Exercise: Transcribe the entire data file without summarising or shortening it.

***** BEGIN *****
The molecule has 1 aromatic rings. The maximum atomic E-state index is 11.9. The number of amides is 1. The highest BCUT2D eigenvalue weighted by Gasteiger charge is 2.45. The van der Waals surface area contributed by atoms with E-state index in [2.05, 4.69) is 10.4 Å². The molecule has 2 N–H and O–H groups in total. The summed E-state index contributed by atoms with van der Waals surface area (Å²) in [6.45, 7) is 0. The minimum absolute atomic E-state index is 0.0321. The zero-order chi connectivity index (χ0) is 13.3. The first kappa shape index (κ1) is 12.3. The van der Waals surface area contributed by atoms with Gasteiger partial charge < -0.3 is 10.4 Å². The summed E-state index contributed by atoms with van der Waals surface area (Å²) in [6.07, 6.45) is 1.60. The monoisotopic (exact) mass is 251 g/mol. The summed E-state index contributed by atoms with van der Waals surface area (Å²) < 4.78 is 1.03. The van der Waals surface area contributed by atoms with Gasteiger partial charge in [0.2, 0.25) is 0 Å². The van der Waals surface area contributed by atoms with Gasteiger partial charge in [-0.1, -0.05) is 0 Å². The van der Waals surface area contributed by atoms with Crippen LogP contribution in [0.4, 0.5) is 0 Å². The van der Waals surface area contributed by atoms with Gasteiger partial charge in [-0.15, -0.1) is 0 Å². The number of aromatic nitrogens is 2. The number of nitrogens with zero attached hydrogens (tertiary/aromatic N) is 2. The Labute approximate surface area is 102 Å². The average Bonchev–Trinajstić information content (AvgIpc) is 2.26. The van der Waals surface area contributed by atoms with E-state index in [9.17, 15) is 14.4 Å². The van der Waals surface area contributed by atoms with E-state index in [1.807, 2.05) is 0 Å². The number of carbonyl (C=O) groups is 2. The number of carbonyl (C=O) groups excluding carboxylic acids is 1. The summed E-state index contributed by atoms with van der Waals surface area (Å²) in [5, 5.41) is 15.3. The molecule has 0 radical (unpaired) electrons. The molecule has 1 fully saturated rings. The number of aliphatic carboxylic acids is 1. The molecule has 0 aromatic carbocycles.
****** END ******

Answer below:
The molecule has 1 aromatic rings. The maximum atomic E-state index is 11.9. The number of amides is 1. The highest BCUT2D eigenvalue weighted by Gasteiger charge is 2.45. The van der Waals surface area contributed by atoms with E-state index in [2.05, 4.69) is 10.4 Å². The molecule has 2 N–H and O–H groups in total. The summed E-state index contributed by atoms with van der Waals surface area (Å²) in [6.45, 7) is 0. The minimum absolute atomic E-state index is 0.0321. The zero-order chi connectivity index (χ0) is 13.3. The first kappa shape index (κ1) is 12.3. The van der Waals surface area contributed by atoms with Gasteiger partial charge < -0.3 is 10.4 Å². The summed E-state index contributed by atoms with van der Waals surface area (Å²) in [6.07, 6.45) is 1.60. The monoisotopic (exact) mass is 251 g/mol. The summed E-state index contributed by atoms with van der Waals surface area (Å²) < 4.78 is 1.03. The van der Waals surface area contributed by atoms with Gasteiger partial charge in [0.2, 0.25) is 0 Å². The van der Waals surface area contributed by atoms with Gasteiger partial charge in [-0.1, -0.05) is 0 Å². The van der Waals surface area contributed by atoms with Crippen LogP contribution in [0.4, 0.5) is 0 Å². The van der Waals surface area contributed by atoms with Gasteiger partial charge in [-0.15, -0.1) is 0 Å². The number of aromatic nitrogens is 2. The number of nitrogens with zero attached hydrogens (tertiary/aromatic N) is 2. The Labute approximate surface area is 102 Å². The average Bonchev–Trinajstić information content (AvgIpc) is 2.26. The van der Waals surface area contributed by atoms with E-state index in [9.17, 15) is 14.4 Å². The van der Waals surface area contributed by atoms with E-state index in [1.807, 2.05) is 0 Å². The number of carbonyl (C=O) groups is 2. The number of carbonyl (C=O) groups excluding carboxylic acids is 1. The summed E-state index contributed by atoms with van der Waals surface area (Å²) in [5, 5.41) is 15.3. The molecule has 0 radical (unpaired) electrons. The molecule has 1 fully saturated rings. The number of aliphatic carboxylic acids is 1. The molecule has 0 aromatic carbocycles.